A 2015 event spurred violence and threats against the store owner.
Tommy Daras owns the building that houses Edisto River Creamery in Orangeburg, South Carolina, and much of the land around it, but the small parcel outside his purview is causing his business problems of astronomical proportions. When Daras had bought the land from its former owner, staunch civil rights critic Maurice Bessinger, who had carved out tiny areas containing a flagpole flying the Confederate flag. He gifted this land to the Sons of Confederate Veterans Camp, which has continued flying the flag since the sale to Daras in 2015.
However, this particular hate symbol became especially infamous that same year when Dylann Roof opened fire in a black church nearby, killing nine parishioners inside. Since then, Daras has been unwilling to tolerate the symbol in his front yard and has worked hard to fight for its removal — but with no success.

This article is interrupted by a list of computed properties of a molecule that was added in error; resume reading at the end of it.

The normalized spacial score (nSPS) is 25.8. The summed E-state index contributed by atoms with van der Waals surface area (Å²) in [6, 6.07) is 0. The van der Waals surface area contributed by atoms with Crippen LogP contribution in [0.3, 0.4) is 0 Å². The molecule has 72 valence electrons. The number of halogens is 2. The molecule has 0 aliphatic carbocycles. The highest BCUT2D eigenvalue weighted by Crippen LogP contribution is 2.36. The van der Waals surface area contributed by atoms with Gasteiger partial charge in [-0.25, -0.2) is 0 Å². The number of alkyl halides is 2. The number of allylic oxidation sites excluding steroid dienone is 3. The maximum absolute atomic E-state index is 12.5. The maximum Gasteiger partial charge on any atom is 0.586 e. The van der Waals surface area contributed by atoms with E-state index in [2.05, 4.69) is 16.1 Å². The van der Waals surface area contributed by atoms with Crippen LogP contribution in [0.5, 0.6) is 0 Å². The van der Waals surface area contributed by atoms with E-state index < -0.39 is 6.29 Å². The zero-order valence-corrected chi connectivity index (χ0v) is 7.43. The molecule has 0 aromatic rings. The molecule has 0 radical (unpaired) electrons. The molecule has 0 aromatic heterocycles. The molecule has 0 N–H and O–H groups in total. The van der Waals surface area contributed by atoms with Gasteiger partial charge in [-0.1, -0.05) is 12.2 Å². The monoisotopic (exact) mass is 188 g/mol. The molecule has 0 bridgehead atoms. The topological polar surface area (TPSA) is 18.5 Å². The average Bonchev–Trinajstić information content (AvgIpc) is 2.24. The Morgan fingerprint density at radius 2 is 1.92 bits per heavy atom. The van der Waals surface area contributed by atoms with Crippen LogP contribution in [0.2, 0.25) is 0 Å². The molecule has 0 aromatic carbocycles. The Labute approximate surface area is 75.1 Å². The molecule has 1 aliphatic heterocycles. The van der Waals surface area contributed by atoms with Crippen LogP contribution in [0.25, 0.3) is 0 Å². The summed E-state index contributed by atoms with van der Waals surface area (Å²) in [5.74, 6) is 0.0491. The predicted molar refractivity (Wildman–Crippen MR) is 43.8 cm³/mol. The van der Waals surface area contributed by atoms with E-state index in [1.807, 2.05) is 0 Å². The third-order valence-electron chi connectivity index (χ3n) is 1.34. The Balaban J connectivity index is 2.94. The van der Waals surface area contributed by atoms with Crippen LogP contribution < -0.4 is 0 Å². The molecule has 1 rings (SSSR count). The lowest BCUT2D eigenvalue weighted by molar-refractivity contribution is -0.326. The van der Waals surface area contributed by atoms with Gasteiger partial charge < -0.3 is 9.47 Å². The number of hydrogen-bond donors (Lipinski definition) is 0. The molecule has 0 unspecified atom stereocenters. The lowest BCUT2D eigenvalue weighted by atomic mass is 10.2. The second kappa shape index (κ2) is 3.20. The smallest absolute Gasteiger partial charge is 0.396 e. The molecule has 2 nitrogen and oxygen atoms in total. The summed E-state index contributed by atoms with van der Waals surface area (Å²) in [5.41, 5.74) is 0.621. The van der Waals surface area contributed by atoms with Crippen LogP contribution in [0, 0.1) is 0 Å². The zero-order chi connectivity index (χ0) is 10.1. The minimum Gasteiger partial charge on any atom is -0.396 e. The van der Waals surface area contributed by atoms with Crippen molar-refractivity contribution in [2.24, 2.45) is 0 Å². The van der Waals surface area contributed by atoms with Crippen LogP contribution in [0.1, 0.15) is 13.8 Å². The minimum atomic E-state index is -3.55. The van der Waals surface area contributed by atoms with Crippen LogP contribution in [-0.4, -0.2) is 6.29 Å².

He said to Fox News, “From that day forward, all hell broke loose for me,” Daras said. “My windows were broken out, my phone was ringing off the hook, my employees were harassed. I was fist-fighting with people in the parking lot. Everyone in town assumed it was my property because it looks like it’s attached to this building.”
Orangeburg, where Daras’ shop is located, is a town that is predominately black.
The current custodians of the flag, the Sons of Confederate Veterans, are steadfast in their resolve to keep the flag flying, but citizens in the surrounding the area have picked their own sides in the controversy.
Nonetheless, Daras’ attorney has claimed that the sale documents stipulated no carve-out for the tiny parcel surrounding the flagpole.
There are a number of legal avenues for Daras to pursue the removal of the hate symbol, but none seem as clear cut as the issue of ownership of the plot. Failing that, he’ll have to rely on public knowledge that the hate symbol flying feet from his shop’s entrance has nothing to do with what he believes.